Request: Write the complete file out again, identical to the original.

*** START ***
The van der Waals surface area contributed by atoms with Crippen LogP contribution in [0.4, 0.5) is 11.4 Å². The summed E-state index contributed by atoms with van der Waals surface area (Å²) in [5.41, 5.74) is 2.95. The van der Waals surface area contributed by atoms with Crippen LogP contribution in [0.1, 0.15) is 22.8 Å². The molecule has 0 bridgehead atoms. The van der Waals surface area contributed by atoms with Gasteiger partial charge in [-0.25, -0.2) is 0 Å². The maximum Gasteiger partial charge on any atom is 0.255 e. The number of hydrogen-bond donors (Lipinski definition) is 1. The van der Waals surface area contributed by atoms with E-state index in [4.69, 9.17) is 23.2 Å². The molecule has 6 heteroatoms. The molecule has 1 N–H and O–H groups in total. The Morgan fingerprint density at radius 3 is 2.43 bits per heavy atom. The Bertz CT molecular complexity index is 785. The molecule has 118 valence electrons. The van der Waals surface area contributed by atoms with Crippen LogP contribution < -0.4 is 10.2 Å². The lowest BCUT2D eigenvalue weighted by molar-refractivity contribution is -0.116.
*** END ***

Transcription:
The van der Waals surface area contributed by atoms with Crippen LogP contribution in [0.4, 0.5) is 11.4 Å². The summed E-state index contributed by atoms with van der Waals surface area (Å²) in [5.41, 5.74) is 2.95. The van der Waals surface area contributed by atoms with Crippen LogP contribution in [0.1, 0.15) is 22.8 Å². The molecule has 0 bridgehead atoms. The van der Waals surface area contributed by atoms with Gasteiger partial charge in [-0.25, -0.2) is 0 Å². The maximum Gasteiger partial charge on any atom is 0.255 e. The number of hydrogen-bond donors (Lipinski definition) is 1. The van der Waals surface area contributed by atoms with E-state index in [4.69, 9.17) is 23.2 Å². The molecule has 6 heteroatoms. The molecule has 1 N–H and O–H groups in total. The Morgan fingerprint density at radius 3 is 2.43 bits per heavy atom. The Bertz CT molecular complexity index is 785. The molecule has 118 valence electrons. The van der Waals surface area contributed by atoms with Crippen LogP contribution < -0.4 is 10.2 Å². The lowest BCUT2D eigenvalue weighted by molar-refractivity contribution is -0.116.